"We have spoken slander; we have acted presumptuously; we have practiced deceit."
Each year we beat our chest and resolve to change. And each year, we make promises to ourselves: I'm going to lose weight. I'm going to stop gossiping. I'm going to learn to play the piano.
Yet long before Chanukah rolls around, the resolve has dissipated. With all our good intentions, we never quite manage to change.
"Unless you hit a crisis ... most people don't change their lives," psychotherapist Yona Kollin said. Her husband, Gilbert Kollin, rabbi emeritus of Pasadena Jewish Temple and Center, said that while the High Holidays provide a helpful mechanism for making positive changes in our lives, most congregants who attend services "aren't necessarily there for resolutions."
For those truly committed to making changes, he said, the High Holidays can facilitate that process as they are designed to take us through a process of self-assessment.
"You ask yourself, 'What am I going to do in the year ahead better than in the year prior?' It's like a business plan," Gilbert Kollin said. "Imagine you're in bankruptcy court. You're filing a moral Chapter 11 and saying to God, 'This business is bust. But give me a year.' And God says, 'Show me a plan.'"
Spiritual preparation for the High Holidays actually begins a month prior to Rosh Hashanah, during the month of Elul. During that time, we are encouraged to take stock of the past year, pinpointing our strengths and weaknesses, examining the impact of our deeds and clarifying our goals. Teshuva (returning to the desirable path) involves three steps: Regretting our misdeeds, confessing them and committing not to repeat them.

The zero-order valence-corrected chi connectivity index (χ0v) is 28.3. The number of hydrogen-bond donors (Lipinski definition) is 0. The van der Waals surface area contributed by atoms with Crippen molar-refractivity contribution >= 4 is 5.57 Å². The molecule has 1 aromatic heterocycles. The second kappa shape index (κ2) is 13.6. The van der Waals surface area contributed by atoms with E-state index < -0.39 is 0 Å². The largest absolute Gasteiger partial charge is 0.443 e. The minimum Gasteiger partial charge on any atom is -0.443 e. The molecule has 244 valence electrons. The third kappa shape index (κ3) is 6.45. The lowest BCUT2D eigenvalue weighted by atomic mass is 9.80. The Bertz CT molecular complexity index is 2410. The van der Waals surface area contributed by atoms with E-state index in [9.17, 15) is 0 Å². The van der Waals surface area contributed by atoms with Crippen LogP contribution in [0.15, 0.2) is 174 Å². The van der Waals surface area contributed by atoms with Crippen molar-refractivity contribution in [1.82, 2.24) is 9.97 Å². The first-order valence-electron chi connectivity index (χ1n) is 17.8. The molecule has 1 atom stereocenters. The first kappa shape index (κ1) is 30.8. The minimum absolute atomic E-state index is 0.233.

It's not necessarily an easy process, but as Yona Kollin notes, real change requires effort. "In cognitive therapy, you think about what you want to do and practice it over and over until it becomes automatic," she said. "It won't happen without practice."
"It's what Heschel called 'a leap of action.' You become what you do," her husband added. The High Holidays "hopefully give an opportunity to focus on whether your actions represent your thoughts," he said. "If you find dissonance, you have to determine what you want to do and what actions you need to take in order to get there." Having the thoughts without taking the actions, he said, will only lead to feelings of frustration and inadequacy.
Both Jewish practice and psychological theory prescribe similar formulas for making change: Identify the goal, identify the steps needed to reach the goal and put your intentions into action. Repeat as necessary. Make goals specific, and focus on just a few.
But why even bother trying to change the very habits that we already know we'll be seeking forgiveness for next year? After all, the Machzor (High Holiday prayer book) lists a whole host of sins we're destined to commit.
"God doesn't expect us to be perfect," Gilbert Kollin said. "God has the role of judge, but also the role of parent ... who might not demand an 'A' so much as an honest effort," he said. "We know we're not going to be perfect, but the question is: Can we do better?"
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